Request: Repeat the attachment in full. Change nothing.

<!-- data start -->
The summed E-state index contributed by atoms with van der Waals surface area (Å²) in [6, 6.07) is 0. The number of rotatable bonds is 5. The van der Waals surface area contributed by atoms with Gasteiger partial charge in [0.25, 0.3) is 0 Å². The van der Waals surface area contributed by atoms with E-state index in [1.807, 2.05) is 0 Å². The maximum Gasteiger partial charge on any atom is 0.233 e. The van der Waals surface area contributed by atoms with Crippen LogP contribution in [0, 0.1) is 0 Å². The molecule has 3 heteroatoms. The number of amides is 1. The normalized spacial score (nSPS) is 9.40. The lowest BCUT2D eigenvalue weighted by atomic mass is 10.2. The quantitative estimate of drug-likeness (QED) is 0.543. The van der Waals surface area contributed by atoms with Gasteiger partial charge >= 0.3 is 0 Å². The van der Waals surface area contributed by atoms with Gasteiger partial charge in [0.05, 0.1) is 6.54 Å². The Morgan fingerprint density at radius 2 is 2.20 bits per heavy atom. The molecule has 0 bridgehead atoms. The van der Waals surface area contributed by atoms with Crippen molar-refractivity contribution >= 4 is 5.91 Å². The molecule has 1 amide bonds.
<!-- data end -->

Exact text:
The summed E-state index contributed by atoms with van der Waals surface area (Å²) in [6, 6.07) is 0. The number of rotatable bonds is 5. The van der Waals surface area contributed by atoms with Gasteiger partial charge in [0.25, 0.3) is 0 Å². The van der Waals surface area contributed by atoms with E-state index in [1.807, 2.05) is 0 Å². The maximum Gasteiger partial charge on any atom is 0.233 e. The van der Waals surface area contributed by atoms with Crippen LogP contribution in [0, 0.1) is 0 Å². The molecule has 3 heteroatoms. The number of amides is 1. The normalized spacial score (nSPS) is 9.40. The lowest BCUT2D eigenvalue weighted by atomic mass is 10.2. The quantitative estimate of drug-likeness (QED) is 0.543. The van der Waals surface area contributed by atoms with Gasteiger partial charge >= 0.3 is 0 Å². The van der Waals surface area contributed by atoms with Gasteiger partial charge in [0.05, 0.1) is 6.54 Å². The Morgan fingerprint density at radius 2 is 2.20 bits per heavy atom. The molecule has 0 bridgehead atoms. The van der Waals surface area contributed by atoms with Crippen molar-refractivity contribution >= 4 is 5.91 Å². The molecule has 1 amide bonds.